American Independence day calls for red, white and blue parfaits and beef sliders with blue cheese followed by a berry-filled pie, all accompanied by a seriously super-charged Bloody Mary. By way of contrast, a pheasant shooting party in the British shires features bubble and squeak, toad-in-the-hole, kedgeree and currant scones. Add spice to your brunch with a Bahamian feast, starring a colourful spread of chicken souse, sweet potato fish cakes sauced with Creole aioli and chicken and sweetcorn congee.. Chinese New Year in Sydney harbour, the Monaco Grand Pri,. a Greek Isle cruise and a stay in Capri have all produced menus that are mouthwatering and recipes that I intend to try. Other exotic fare was inspired by time spent in the Emirates, Mexico and Mallorca, while the home country is celebrated with a brunch in the bush. All those longing for that nostalgic experience of a portable feast after an early morning game safari can cook up bobotie cups, biltong, mielie and cheese muffins and malva pudding cupcakes with salted caramel sauce, washed down with gin-spiked rooibos and naartjie iced tea.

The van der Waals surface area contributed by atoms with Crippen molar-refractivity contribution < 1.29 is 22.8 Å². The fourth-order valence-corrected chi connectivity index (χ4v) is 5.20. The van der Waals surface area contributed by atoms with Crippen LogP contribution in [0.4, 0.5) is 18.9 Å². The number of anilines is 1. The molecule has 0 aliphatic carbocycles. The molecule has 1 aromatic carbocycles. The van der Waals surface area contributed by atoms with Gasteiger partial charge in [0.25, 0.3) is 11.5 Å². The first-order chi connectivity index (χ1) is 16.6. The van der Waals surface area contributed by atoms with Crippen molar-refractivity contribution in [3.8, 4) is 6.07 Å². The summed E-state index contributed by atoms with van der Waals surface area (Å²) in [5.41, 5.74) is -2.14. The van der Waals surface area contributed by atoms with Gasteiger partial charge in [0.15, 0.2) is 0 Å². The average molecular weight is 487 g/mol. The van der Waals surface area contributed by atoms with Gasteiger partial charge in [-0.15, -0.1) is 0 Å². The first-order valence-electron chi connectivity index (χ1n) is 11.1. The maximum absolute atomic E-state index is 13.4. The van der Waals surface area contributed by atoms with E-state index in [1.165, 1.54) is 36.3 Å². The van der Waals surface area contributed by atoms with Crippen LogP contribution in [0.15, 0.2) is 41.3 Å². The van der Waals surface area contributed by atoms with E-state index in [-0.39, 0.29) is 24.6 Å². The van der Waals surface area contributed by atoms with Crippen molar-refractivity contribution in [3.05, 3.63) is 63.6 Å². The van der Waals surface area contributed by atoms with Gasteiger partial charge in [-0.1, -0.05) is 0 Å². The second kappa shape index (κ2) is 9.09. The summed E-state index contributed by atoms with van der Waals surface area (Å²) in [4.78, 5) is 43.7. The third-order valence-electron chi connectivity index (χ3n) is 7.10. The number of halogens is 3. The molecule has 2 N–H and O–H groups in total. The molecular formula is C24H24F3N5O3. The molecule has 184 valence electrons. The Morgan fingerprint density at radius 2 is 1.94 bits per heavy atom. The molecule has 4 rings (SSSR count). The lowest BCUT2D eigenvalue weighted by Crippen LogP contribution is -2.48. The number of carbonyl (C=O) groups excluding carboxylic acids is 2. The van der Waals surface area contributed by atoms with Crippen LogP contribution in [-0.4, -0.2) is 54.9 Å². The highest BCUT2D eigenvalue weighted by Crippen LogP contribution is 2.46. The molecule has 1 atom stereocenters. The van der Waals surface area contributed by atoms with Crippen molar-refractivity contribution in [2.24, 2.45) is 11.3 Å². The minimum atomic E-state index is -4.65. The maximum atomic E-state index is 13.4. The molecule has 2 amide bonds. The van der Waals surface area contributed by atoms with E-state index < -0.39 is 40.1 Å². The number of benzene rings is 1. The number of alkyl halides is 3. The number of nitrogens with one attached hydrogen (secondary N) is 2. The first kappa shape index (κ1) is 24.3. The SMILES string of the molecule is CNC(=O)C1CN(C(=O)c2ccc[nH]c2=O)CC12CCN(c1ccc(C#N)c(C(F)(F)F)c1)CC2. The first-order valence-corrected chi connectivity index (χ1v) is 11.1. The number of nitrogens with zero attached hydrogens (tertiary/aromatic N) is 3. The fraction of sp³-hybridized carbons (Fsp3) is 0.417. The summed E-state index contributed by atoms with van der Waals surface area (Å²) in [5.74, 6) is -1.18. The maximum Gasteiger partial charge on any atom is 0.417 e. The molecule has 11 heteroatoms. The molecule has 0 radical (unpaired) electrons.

Beautifully illustrated with plenty of tempting food photographs, this is a collection that will not collect dust on the kitchen shelf.

 

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THE PALESTINIAN TABLE by Reem Kassis, published by  Phaidon Press, London 2017

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Let’s start with the author – a Palestinian professional who offers a fascinating self-portrait in her introduction, also of her family,and  follows with the complex composition of the Palestinian table

Kassis’sr mother is a Palestinian Muslim from a rural village in Palestine’s centre, her father a Palestinian Christian from a mountain village in the far north. Kassis grew up in Jerusalem, a melting pot of food and cultures, where her parents ensured that their daughter took a route other than aspiring to marriage:  So, having focussed on her schooling, Reem was accepted, at 17, at several top American universities. A decade in the USA saw her attain professional degrees, followed by glamorous jobs and a hectic lifestyle. Then  after she met and fell in love with a fellow Palestinian, the couple moved to London and married there.